The start of the new tax year on Thursday 6 April also symbolically heralds the end of the period which has become known as ‘ISA season’. This is the month-long period in which those offering savings accounts, along with the personal finance media, are quick to point out that what we haven’t put into our personal cash ISA allowance – which has risen to £20,000 for the 2017-18 tax year – is lost forever once the new tax year starts.
It’s something that’s always sat fairly uncomfortable with me. Yes, it’s worth the reminder that you may wish to double check what exactly you’ve put into your ISA over the course of the year, and whether or not you have any allowance left before the tax year is out. But in truth, not too many people manage to max out their ISA allowance anyway, given the steep acceleration in the allowance in recent years, and in any case, the notion of ‘ISA season’ comes at the wrong time of the year.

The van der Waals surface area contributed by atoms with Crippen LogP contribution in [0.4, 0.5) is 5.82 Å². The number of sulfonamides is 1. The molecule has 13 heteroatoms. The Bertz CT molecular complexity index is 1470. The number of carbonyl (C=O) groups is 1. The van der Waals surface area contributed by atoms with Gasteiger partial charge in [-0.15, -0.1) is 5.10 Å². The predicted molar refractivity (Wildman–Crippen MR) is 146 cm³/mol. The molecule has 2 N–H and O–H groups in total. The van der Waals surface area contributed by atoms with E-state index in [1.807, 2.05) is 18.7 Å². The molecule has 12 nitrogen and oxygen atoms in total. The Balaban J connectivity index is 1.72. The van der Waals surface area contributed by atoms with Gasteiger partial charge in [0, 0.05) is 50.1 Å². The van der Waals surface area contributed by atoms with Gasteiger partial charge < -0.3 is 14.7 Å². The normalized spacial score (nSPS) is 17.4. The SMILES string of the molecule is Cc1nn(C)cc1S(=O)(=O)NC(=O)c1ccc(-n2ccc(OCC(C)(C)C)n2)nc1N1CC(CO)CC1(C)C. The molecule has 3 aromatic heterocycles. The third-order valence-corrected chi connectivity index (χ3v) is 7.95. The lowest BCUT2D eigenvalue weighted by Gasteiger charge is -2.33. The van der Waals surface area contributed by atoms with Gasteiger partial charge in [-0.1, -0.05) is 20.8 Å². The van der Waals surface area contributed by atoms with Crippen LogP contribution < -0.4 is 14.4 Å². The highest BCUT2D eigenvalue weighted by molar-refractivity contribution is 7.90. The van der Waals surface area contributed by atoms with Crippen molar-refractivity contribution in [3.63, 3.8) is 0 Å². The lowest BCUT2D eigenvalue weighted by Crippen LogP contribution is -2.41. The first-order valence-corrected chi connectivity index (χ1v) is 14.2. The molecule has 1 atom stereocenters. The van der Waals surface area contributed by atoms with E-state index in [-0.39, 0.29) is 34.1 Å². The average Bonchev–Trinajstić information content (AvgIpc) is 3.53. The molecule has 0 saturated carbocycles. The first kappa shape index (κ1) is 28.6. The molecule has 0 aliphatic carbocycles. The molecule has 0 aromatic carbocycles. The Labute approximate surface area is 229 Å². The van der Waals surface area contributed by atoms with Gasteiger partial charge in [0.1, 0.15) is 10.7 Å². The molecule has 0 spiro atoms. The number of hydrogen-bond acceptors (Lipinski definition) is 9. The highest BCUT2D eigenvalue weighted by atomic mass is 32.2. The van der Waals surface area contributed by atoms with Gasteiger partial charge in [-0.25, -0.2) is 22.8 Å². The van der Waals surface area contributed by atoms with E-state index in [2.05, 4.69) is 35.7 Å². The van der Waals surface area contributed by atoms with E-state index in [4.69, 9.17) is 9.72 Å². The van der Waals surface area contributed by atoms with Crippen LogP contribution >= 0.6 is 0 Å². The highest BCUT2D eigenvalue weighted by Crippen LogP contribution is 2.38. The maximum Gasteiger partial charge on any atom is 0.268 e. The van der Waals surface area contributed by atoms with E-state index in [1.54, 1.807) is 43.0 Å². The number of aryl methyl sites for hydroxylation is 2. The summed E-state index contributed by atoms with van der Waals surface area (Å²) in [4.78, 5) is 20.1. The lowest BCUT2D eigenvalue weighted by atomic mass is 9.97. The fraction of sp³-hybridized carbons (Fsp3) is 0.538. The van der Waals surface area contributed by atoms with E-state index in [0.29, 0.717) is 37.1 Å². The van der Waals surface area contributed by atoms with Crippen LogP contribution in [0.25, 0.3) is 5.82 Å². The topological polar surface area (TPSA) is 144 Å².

If anything – it should be ‘ISA season’ now – right at the start of the new tax year. Why? Because the more you invest now, the more time the investment has to grow. If you use up your £20,000 ISA allowance during April 2017 through a stocks and shares ISA, you could reasonably expect a 5% or so hike in its value by the end of this tax year, perhaps increasing its total value by £1,000 or so (before fees are applied). If you use up your £20,000 at the end of March 2018, in the heart of ‘ISA season’, that’s exactly what it’ll be worth at the end of the tax year, as there’ll have been no opportunity for the investment to gain in value.
It’s not a dissimilar process when it comes to completing your self-assessment tax return. Towards the end of January, the advice from the media and those with small businesses close to their hearts (including Informi) is to ensure you complete your tax return to avoid the automatic triggering of a £100 fine following the 31 January online deadline – with potentially heftier financial penalties to follow.
But in truth, why wait until then? If you file your receipts in the ‘old-school’ way – that is to say, paper versions in a bin liner, or just scattered them all over your home – the situation is already difficult, and will only get more muddled between now and January with new receipts coming through.